If in 2009 you sold your main home and neither you nor your spouse used it as a main home then this nonqualified use could contribute to taxation of any gain on the sale or exchange. Previously the rule was that if you sold your main home that you had lived in for 2 of the past 5 years, $250,000 of any gain for singles and $500,000 of gain for couples filing married jointly was excludable from taxable income.

Children Investment income

Children can have investment income of up to $1,900 for 2009 before it is taxed and it will be taxed at the parent's rate.

Standard Deduction for taxpayers who don't or can't itemize has increased - These guidelines are for individuals who are under 65 and not blind or disabled

$11,400 MFJ or Qualifying Widower

$8,350 HOH

$5,700 Single or MFS 

Again this year even if you don't itemize and you paid at least $500 in real estate taxes you can deduct a maximum of $500.

Exemptions have increased to $3,650.

New Vehicle Purchase

If you buy/bought a new vehicle between February 17 and December 31, 2009 you can deduct sales tax and certain fees for the first $49,500 of the vehicle purchase price. The vehicles must be new and could be a passenger automobile, light truck, motorcycle of a motor home.

Earned Income Credit

Married filing jointly households with at least one person working and no children who earned up to $18,440 to households earning up to $48,279 with 3 or more children are eligible for this valuable refundable  credit which can amount to as much as $5,657.

Child Tax Credit

Children age 16 and under qualify households for as much as $1,000 tax credit apiece. Any unused amount from this nonrefundable credit becomes refundable as the additional child tax credit.

Section 529 Accounts

Families who had been investing in section 529 plans to fund college for their kids and are now using those funds to pay tuition and expenses will be pleased to know that the definition of qualified higher education expenses now includes the purchase of computer technology, equipment and internet access that are to be used by the beneficiary and his/her family during the years the beneficiary is enrolled at an eligible educational institution.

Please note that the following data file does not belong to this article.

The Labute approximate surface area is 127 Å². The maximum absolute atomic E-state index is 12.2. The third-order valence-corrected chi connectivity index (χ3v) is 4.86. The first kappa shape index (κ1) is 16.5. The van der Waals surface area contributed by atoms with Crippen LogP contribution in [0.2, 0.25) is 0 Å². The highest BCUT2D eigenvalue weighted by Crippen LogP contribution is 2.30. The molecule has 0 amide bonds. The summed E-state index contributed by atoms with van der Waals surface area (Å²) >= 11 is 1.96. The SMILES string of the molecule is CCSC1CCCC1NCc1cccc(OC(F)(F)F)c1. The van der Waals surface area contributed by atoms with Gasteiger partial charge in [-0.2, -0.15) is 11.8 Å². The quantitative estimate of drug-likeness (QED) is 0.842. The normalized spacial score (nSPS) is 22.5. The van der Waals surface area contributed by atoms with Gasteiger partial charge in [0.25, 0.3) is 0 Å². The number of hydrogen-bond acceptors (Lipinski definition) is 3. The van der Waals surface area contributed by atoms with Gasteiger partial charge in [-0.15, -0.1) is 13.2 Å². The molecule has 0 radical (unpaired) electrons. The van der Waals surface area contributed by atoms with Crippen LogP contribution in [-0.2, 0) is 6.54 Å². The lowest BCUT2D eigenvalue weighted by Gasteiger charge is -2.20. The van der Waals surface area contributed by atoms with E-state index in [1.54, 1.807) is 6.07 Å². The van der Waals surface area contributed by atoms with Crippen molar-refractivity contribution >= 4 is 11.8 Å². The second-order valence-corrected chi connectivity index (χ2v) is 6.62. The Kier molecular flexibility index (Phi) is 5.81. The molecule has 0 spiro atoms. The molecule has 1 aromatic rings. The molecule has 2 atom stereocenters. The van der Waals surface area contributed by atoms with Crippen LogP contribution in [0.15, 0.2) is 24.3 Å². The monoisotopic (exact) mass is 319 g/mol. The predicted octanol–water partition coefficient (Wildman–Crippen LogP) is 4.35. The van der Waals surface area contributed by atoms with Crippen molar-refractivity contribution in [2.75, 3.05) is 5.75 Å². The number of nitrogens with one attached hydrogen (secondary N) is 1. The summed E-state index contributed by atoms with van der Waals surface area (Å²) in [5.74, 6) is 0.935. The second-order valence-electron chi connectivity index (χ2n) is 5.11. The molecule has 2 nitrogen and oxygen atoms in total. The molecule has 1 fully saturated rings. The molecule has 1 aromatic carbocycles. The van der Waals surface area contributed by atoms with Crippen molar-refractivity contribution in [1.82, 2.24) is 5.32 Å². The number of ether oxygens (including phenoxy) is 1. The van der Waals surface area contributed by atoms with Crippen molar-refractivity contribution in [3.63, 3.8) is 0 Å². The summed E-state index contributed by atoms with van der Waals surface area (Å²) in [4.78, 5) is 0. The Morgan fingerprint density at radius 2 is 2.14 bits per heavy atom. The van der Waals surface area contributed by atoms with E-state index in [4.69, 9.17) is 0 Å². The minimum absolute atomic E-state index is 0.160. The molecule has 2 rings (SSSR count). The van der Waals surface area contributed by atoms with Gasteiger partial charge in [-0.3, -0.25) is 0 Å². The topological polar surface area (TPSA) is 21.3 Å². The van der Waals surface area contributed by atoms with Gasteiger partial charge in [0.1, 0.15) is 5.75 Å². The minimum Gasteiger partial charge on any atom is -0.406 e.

Residential Energy Credits

Nonbusiness energy property credit

30% of the cost of qualifying expenses up to a maximum credit limit of $1,500 for improvements placed into service in 2009 and 2010 for homeowners who make energy efficient improvements to their main home. Expenses that qualify include insulation, exterior windows and doors, heating and air conditioning systems, certain roofs and stoves.

Residential energy efficient property tax credit

Solar hot water heaters, geothermal heat pumps and wind turbines that are installed at your main home are eligible for a 30% credit.

Good news for retirees

Recognizing that the economic downturn could be disastrous to retirees who suffered extreme value losses of their investments, for 2009 taxpayers are not required to take the required minimum distribution from their IRA's or most other defined contribution plans. Generally, once you attain the age of 70 ½ you must start taking distributions from your tax-deferred accounts and pay the taxes owed. Some seniors who routinely wait until the end of the year will be pleased to know that if they aren't dependent on this income, they can defer payment until next year.

Thoughts about what to do with your refund.

This year, not only will you be able to divide your refund into as many as 3 separate bank accounts, you will also have the option to use some of your refund to purchase US Savings Bonds - I Series.